We were taught to always finish what we started: our dinner plate, our after school classes, clubs we joined. We had to commit until the end. This built character and set the foundation for us to become responsible adults. Now, as adults, we feel bad anytime we want to quit something and feel the need to keep doing whatever it is we committed to because we “have to”.
Given all this, I believe there are situations in which we should allow ourselves to quit. If we learn to do it in the appropriate situation and for the right reasons, there’s nothing wrong with allowing ourselves that. On the contrary, quitting can open up new possibilities, projects, job offers…
Recently I found myself in a situation debating whether I should quit something or not. It wasn’t a trascendental decision nor important, but I still struggled.
Here’s the story:
I love jigsaw puzzles. It’s a hobby I used to enjoy when I was younger and recently rediscovered. I find it peaceful, fun, and it makes me happy.
A little while ago I started a jigsaw I had already abandoned once. I was determined to finish it this time around. A few weeks went by and I was stuck. I wasn’t adding any new pieces and I was hardly even taking the time to sit down to try and finish it. I started to worry. I began questioning if I even enjoyed jigsaw puzzles anymore. I was worried that a hobby that had been bringing me so much joy could somehow stop having the same effect on me.
I spent those weeks debating whether or not I should put it back in the box and start a new one. Doing this would bring me face to face with the question “Do I even like jigsaws?”. I was scared of starting a new one and not enjoying it. This would mean I would not only lose an activity I had been enjoying so much, but I would also lose the activity I would do sitting with my husband while he watched his TV series, or while I watched a series of my own (one of those you don’t really have to pay much attention to), or while I caught up with my podcasts… It was also an activity I sometimes did with my mom on Sundays. I wasn’t just losing the jigsaw, I was losing all of that too.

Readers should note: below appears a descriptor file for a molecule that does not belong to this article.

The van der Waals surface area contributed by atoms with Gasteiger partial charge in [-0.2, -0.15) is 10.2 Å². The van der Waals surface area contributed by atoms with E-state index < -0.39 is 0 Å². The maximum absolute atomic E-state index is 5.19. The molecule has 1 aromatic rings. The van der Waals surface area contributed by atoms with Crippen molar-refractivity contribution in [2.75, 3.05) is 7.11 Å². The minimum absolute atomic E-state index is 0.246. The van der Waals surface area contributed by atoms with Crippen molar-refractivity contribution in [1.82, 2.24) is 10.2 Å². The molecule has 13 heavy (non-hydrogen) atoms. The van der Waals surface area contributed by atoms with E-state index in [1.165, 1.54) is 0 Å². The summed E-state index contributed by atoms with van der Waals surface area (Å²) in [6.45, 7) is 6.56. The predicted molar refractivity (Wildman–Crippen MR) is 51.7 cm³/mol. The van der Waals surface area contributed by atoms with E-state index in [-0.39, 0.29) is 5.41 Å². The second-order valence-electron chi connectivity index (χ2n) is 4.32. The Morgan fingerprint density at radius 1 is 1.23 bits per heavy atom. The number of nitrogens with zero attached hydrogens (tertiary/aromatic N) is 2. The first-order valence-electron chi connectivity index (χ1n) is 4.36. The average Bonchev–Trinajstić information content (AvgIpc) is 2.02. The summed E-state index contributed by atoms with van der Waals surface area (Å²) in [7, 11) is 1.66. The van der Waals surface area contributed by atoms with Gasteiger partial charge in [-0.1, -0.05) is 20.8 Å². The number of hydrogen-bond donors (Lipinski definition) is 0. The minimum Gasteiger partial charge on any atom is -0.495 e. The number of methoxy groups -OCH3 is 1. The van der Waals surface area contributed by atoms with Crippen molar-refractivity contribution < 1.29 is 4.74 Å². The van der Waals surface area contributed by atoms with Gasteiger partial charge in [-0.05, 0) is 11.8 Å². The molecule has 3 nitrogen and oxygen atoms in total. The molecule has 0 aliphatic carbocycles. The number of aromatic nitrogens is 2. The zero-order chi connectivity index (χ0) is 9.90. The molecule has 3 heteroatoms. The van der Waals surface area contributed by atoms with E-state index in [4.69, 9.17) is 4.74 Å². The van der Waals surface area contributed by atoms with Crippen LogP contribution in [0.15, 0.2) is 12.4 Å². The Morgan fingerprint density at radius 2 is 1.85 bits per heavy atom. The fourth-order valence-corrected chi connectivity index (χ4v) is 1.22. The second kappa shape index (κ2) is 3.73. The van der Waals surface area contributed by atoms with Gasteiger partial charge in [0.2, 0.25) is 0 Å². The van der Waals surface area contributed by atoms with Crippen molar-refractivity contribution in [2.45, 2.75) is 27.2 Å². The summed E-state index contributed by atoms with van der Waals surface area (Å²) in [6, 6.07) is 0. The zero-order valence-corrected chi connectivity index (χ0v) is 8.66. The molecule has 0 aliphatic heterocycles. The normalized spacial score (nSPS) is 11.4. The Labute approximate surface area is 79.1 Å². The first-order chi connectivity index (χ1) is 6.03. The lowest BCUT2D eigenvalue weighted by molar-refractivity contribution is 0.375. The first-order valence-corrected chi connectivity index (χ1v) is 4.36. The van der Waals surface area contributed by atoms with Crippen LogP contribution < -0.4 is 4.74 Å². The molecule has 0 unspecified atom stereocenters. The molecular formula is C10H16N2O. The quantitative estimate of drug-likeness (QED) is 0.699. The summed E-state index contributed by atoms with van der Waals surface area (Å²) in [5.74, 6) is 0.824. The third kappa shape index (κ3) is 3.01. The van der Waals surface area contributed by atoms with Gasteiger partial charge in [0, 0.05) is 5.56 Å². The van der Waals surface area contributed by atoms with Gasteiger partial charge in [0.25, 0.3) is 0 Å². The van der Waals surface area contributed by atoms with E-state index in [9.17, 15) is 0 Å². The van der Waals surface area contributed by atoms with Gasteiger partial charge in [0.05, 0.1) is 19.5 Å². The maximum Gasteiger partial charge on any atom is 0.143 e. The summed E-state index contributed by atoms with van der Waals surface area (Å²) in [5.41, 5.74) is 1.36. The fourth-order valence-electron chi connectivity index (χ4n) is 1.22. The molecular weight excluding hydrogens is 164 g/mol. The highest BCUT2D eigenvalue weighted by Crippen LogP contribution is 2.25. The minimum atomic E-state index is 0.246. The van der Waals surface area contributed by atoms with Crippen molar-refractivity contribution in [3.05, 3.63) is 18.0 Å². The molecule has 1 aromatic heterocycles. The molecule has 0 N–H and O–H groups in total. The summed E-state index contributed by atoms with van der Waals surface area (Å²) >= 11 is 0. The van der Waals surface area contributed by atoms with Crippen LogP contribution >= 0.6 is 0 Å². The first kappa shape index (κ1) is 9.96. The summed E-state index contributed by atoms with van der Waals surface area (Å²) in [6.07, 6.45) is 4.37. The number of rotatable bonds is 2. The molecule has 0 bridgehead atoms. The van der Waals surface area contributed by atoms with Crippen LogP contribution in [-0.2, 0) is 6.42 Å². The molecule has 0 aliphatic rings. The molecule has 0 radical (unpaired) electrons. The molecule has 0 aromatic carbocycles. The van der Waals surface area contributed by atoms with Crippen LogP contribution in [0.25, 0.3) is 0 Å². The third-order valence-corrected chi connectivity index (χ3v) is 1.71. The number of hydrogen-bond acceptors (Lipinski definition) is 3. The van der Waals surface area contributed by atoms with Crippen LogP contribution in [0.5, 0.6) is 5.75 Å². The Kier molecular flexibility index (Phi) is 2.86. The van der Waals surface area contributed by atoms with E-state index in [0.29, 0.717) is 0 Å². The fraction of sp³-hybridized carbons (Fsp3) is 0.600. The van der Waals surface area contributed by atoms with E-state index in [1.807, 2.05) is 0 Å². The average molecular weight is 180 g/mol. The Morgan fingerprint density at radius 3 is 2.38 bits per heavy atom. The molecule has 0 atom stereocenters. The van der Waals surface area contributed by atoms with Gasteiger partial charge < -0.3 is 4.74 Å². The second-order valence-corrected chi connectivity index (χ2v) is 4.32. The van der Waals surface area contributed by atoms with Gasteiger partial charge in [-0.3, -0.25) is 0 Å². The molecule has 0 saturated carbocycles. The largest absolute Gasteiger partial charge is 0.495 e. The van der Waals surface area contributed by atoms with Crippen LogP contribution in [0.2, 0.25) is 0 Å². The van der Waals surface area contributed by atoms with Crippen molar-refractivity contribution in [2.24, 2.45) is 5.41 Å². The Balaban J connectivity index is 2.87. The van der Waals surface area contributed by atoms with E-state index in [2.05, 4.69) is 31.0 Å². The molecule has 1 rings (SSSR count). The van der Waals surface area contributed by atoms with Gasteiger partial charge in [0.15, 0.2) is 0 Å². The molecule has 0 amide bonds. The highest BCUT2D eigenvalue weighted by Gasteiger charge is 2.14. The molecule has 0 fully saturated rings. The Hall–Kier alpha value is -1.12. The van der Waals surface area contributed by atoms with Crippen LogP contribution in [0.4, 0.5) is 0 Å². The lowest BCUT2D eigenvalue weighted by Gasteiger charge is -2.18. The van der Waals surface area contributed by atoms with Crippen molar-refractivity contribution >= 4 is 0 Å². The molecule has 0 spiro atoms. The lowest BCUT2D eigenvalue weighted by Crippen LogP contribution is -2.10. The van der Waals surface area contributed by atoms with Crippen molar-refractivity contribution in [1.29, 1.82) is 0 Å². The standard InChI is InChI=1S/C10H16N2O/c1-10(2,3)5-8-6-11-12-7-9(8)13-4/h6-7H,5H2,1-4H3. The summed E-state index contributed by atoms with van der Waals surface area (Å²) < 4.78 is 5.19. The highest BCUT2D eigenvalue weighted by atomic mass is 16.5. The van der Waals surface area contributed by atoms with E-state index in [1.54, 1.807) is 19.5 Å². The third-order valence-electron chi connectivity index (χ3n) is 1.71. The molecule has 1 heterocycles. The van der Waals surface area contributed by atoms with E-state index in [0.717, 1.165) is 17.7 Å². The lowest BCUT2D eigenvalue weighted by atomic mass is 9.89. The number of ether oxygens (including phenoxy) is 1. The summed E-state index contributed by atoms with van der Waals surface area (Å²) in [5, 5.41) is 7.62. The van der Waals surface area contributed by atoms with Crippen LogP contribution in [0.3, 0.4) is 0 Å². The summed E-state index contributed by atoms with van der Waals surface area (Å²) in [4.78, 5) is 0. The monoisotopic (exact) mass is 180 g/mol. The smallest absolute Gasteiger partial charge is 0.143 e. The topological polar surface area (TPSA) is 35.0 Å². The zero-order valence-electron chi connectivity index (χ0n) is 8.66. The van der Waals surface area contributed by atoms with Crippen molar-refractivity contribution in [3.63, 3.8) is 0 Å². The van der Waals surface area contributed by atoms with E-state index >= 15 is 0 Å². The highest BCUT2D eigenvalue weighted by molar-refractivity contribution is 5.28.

After thinking about it for a while, I decided to remove it and make space for the new one. Just to see what happened. Would I like it?
I did. And I’m totally hooked. Everytime I walk by the dining table I want to sit down and add one or two pieces. I was so happy with my decision. Before it, I was depriving myself of an enjoyable time just becasue I had made a promise to myself to finish every jigsaw puzzle I started.
Don’t get me wrong, I’m not saying you should quit anytime. Nor am I trying to compare the complexity of this decision to any other one we might face. All I’m trying to say is that the feelings and struggles are sometimes the same: the stress, debating with ourselves, allowing us to stop.
Everytime we find ourselves in a situation where we’re stuck, we’re checking things off a to-do list just because we have to, or we’re evading the situation at all costs… That’s when we need to stop and ask ourselves a few questions:
- Why do I keep doing this? It could be out of obligation, for an income, for somebody else, to achieve a higher goal….
- Is there any other activity that could replace this one? If it’s a job, can I find another I might enjoy more that also pays what I need? If it’s excercise, could I find another physical activity I might enjoy more?
- Who do I affect if I stop doing this? Is this beneficial only for me? For my family? For somebody else?
- What if I change my perspective? Consider whether looking at it from a different like could help you to keep at it.
Evaluate your answers and thnk about whether quitting that project/activity/job is actually a possibility.
Maybe it’s not that you don’t like excercise, you probably haven’t found a physical activity you enjoy. Maybe it’s not that you don’t enjoy working, you probably haven’t found a job you’re passionate about. Give yourself opportunity to explore new possibilities, new challenges, new paths…
We only have one life, why should we spend it doing only things that we have to do? What’s stopping us from enjoying it more?